ASB boss Vittoria Shortt is backing an extension of the mortgage deferral scheme but only for those who really need it.
The Reserve Bank is due to make an announcement this week on whether it will extend the mortgage deferrals scheme but has said it is only one of the options it is considering.
Nearly 60,000 borrowers (59,885) had agreed to a deferral of payments on $20.2 billion of home loans, personal lending, credit card or overdraft debt as of June 30, figures from the NZBA show.
A further 79,166 customers had agreed to reduced loan payments to either interest-only or a reduction in principal and/or interest repayments on $24b of debt that was either home loans, personal lending, credit card or overdraft debt.
Shortt said she would support an extension but for a smaller group that really needed help.
"A lot of customers are moving back to their original arrangements and so what that means is there is a smaller group of people that really need help. That smaller group needs access."
The bank on Wednesday announced its year to June 30 cash net profit fell 20 per cent to $967 million because of significant impacts from Covid-19 and the lower interest rate environment.
The bank increased its impairment losses on financial assets to $306m, up from $198m in the prior year.
Shortt said it didn't make any last-minute change to the provisioning after the Government announced a move to alert level 3 for Auckland late Tuesday night, but it did consider whether it needed to.
"The reality is it's too early for us to understand what might happen - [Tuesday] night's information was reasonably limited."
Shortt said it was too early to know if there would be an increase in loan defaults because of the rise in alert levels, but it would continue to review its provisioning on a monthly basis.
Asked if she believed the alert level 3 lockdown would last longer than three days, Shortt said: "We have got to be prepared for anything."
"We need to be prepared for moving in and out of the alert levels and so our business and for others as well, it's about being prepared."
While its 5500 staff and contractors were allowed to come into work to grab what they needed on Wednesday morning, provided they stuck to social distancing, the bank had switched back to the systems it had in place during the first lockdown.
Shortt said only about 500 staff would be physically in the office over the next few days.
Branch staff would be wearing masks and it asked customers to do so as well. That's a sharp change for banks that have traditionally asked customers to remove anything over their faces during branch visits.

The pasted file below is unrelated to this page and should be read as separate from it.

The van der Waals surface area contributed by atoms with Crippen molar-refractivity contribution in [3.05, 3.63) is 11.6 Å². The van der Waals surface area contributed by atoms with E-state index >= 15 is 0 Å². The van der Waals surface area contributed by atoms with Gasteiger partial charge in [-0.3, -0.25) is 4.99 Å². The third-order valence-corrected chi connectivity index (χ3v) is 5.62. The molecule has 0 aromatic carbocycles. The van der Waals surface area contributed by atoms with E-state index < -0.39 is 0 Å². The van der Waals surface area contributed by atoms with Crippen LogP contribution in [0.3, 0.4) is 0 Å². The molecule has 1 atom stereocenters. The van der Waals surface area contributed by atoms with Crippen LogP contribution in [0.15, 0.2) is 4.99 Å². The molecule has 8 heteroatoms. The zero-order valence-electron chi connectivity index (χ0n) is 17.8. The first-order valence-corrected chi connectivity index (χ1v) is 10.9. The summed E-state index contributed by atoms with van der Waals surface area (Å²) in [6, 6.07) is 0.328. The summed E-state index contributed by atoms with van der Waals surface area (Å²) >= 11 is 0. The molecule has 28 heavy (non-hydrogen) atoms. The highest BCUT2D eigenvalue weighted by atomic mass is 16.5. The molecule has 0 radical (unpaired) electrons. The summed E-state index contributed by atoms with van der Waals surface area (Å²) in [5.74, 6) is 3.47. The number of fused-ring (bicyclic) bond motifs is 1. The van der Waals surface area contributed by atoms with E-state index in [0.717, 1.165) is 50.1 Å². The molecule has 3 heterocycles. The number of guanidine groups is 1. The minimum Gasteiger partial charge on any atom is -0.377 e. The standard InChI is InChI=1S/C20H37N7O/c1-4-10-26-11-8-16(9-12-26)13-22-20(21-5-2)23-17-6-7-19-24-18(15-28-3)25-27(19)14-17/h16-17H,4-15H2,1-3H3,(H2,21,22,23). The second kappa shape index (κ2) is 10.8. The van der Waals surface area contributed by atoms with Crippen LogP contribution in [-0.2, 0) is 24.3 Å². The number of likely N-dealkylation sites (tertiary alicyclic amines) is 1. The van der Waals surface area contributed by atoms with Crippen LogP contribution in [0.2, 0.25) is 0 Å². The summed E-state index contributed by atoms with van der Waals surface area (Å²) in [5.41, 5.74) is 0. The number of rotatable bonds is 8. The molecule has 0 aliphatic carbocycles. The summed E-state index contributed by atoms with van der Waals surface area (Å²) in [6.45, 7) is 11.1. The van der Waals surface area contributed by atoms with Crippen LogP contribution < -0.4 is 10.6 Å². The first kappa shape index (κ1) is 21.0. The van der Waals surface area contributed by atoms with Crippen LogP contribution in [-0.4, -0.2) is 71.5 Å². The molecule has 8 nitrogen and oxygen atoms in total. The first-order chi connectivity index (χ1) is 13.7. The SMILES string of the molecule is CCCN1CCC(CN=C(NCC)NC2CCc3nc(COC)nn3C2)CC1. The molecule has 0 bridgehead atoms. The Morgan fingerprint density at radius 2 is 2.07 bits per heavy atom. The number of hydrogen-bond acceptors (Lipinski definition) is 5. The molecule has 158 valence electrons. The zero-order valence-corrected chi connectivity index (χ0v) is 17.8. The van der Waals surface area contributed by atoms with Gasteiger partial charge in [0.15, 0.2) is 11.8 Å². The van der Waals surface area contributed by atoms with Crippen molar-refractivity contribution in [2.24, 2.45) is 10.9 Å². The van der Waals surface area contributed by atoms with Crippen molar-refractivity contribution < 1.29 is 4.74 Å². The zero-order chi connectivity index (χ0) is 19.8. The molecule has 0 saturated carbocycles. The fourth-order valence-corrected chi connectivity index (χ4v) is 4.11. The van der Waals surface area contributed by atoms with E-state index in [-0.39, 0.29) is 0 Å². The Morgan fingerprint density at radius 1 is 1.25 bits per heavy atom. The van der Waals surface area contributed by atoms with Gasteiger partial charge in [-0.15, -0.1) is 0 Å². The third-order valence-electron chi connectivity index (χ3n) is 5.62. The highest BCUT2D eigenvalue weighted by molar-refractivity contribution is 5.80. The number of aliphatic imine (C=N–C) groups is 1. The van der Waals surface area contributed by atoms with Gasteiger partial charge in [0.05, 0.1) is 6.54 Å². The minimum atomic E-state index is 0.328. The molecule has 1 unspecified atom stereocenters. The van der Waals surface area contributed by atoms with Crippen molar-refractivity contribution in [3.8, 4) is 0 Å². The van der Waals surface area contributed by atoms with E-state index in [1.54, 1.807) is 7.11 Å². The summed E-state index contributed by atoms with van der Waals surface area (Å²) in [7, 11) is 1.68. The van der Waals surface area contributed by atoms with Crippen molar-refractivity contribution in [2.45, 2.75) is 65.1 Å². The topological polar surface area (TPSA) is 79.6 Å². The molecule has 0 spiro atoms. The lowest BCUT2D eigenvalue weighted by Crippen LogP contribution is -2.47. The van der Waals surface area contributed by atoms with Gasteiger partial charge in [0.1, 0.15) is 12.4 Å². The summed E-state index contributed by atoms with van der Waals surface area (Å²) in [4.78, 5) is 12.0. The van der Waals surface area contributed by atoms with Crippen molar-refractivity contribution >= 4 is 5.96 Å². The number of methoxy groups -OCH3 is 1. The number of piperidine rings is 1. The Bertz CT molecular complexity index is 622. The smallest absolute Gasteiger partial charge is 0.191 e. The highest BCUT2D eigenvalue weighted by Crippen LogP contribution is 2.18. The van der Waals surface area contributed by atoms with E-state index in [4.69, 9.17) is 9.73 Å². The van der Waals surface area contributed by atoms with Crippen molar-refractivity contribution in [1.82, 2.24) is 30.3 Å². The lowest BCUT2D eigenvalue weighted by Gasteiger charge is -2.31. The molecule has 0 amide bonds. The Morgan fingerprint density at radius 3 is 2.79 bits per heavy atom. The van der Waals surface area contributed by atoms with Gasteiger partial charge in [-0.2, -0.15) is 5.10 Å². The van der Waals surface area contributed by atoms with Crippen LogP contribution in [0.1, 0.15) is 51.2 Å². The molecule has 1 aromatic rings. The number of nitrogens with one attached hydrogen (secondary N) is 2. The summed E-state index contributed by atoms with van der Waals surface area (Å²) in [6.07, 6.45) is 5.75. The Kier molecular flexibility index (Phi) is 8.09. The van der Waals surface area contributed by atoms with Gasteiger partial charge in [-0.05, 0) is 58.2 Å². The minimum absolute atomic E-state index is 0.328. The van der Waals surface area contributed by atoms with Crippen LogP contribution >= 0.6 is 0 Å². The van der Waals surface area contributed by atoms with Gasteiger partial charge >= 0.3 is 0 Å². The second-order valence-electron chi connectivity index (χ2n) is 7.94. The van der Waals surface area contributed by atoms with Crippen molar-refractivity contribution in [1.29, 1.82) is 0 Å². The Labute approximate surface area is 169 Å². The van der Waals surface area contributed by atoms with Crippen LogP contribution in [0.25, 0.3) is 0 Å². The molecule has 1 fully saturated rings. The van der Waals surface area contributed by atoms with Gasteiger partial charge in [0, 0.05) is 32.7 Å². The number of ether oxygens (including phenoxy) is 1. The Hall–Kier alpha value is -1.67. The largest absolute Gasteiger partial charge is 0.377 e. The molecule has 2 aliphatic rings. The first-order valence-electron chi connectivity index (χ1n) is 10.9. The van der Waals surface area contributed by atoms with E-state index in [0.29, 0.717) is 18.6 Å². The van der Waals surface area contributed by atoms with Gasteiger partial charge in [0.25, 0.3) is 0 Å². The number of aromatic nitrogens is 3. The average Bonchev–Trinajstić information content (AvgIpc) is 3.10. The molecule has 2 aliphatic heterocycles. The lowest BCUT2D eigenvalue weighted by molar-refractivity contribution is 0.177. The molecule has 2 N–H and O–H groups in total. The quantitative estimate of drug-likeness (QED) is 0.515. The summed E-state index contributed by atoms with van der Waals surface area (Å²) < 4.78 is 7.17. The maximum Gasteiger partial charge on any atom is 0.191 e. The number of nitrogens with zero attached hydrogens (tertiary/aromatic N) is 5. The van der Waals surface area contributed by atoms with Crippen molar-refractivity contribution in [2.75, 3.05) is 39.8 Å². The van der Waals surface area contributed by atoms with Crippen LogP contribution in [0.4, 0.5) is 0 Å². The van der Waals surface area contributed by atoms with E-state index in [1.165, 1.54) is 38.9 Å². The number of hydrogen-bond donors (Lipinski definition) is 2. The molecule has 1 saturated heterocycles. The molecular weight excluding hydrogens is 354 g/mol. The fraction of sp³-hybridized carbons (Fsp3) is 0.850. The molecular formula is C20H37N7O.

"We think it is really important to take on board the Government guidance, so we will support masks."
Shortt said the bank had plenty of stocks of masks for now but couldn't answer the question of whether that would be the case if there was a prolonged lockdown and it needed to source more at the same time as others were also doing so.
Shortt said it was hard know if the increase in alert levels for three days would result in more business failures.
"We have seen different patterns for different customers. Some hardest hit initially have recovered really well. And other customers who were okay are now finding it difficult - it's a very case-by-case situation."
But she predicted it would result in a bumpier ride in terms of the economic recovery.
"That is why our primary focus is on financial support."
Applications for the Government-backed Business Finance Guarantee Scheme have continued to be low, but Shortt said she had expected that.
"I have always felt the BFGS will come into play later. That is the feedback we have had from customers. It is still early on into this. People are looking for relief from current lending, not looking for term lending.
"I think when more water has flowed under bridge and businesses have more certainty, they will look to it."
She said more businesses were strengthening balance sheets by taking on equity, which the bank saw as being very positive.
Shortt said the change in alert level would have an impact on the ability of people to complete property transactions already in the pipeline.
But the previous lockdown showed it just delayed the transactions and activity had picked up strongly after the first lockdown period.
"The housing market is looking quite resilient. We are still forecasting a drop of 6 per cent from peak to trough, which will feel different in different parts of country. But at this stage the housing market is looking very resilient."
Shortt said the bank was focused on retaining high levels of capital and liquidity which would enable it to remain strong.